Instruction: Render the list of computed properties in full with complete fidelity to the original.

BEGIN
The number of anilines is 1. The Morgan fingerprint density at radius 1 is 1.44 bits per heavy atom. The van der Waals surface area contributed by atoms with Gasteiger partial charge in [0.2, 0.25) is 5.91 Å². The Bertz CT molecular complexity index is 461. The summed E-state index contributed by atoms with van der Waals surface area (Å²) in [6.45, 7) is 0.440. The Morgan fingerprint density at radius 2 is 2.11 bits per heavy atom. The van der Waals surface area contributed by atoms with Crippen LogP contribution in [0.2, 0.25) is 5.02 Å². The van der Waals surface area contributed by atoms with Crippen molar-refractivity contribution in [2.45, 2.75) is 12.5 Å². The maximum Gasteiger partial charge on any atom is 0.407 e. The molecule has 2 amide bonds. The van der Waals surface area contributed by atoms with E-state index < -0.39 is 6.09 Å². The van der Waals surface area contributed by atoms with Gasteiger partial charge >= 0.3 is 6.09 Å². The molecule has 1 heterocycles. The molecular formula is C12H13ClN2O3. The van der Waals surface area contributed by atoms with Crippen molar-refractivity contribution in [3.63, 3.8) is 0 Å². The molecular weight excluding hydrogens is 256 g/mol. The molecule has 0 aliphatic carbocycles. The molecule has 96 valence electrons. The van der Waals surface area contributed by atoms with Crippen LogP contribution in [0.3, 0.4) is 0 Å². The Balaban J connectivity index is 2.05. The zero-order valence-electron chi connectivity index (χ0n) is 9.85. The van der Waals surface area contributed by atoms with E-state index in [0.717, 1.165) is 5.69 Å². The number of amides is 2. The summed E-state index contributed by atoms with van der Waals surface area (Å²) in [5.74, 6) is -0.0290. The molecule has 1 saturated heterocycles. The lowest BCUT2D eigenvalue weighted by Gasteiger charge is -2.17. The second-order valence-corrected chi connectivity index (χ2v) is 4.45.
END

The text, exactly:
The number of anilines is 1. The Morgan fingerprint density at radius 1 is 1.44 bits per heavy atom. The van der Waals surface area contributed by atoms with Gasteiger partial charge in [0.2, 0.25) is 5.91 Å². The Bertz CT molecular complexity index is 461. The summed E-state index contributed by atoms with van der Waals surface area (Å²) in [6.45, 7) is 0.440. The Morgan fingerprint density at radius 2 is 2.11 bits per heavy atom. The van der Waals surface area contributed by atoms with Crippen LogP contribution in [0.2, 0.25) is 5.02 Å². The van der Waals surface area contributed by atoms with Crippen molar-refractivity contribution in [2.45, 2.75) is 12.5 Å². The maximum Gasteiger partial charge on any atom is 0.407 e. The molecule has 2 amide bonds. The van der Waals surface area contributed by atoms with E-state index < -0.39 is 6.09 Å². The van der Waals surface area contributed by atoms with Gasteiger partial charge >= 0.3 is 6.09 Å². The molecule has 1 heterocycles. The molecular formula is C12H13ClN2O3. The van der Waals surface area contributed by atoms with Crippen molar-refractivity contribution in [3.63, 3.8) is 0 Å². The molecular weight excluding hydrogens is 256 g/mol. The molecule has 0 aliphatic carbocycles. The molecule has 96 valence electrons. The van der Waals surface area contributed by atoms with Crippen LogP contribution in [0.3, 0.4) is 0 Å². The Balaban J connectivity index is 2.05. The zero-order valence-electron chi connectivity index (χ0n) is 9.85. The van der Waals surface area contributed by atoms with E-state index in [0.717, 1.165) is 5.69 Å². The number of amides is 2. The summed E-state index contributed by atoms with van der Waals surface area (Å²) in [5.74, 6) is -0.0290. The molecule has 1 saturated heterocycles. The lowest BCUT2D eigenvalue weighted by Gasteiger charge is -2.17. The second-order valence-corrected chi connectivity index (χ2v) is 4.45.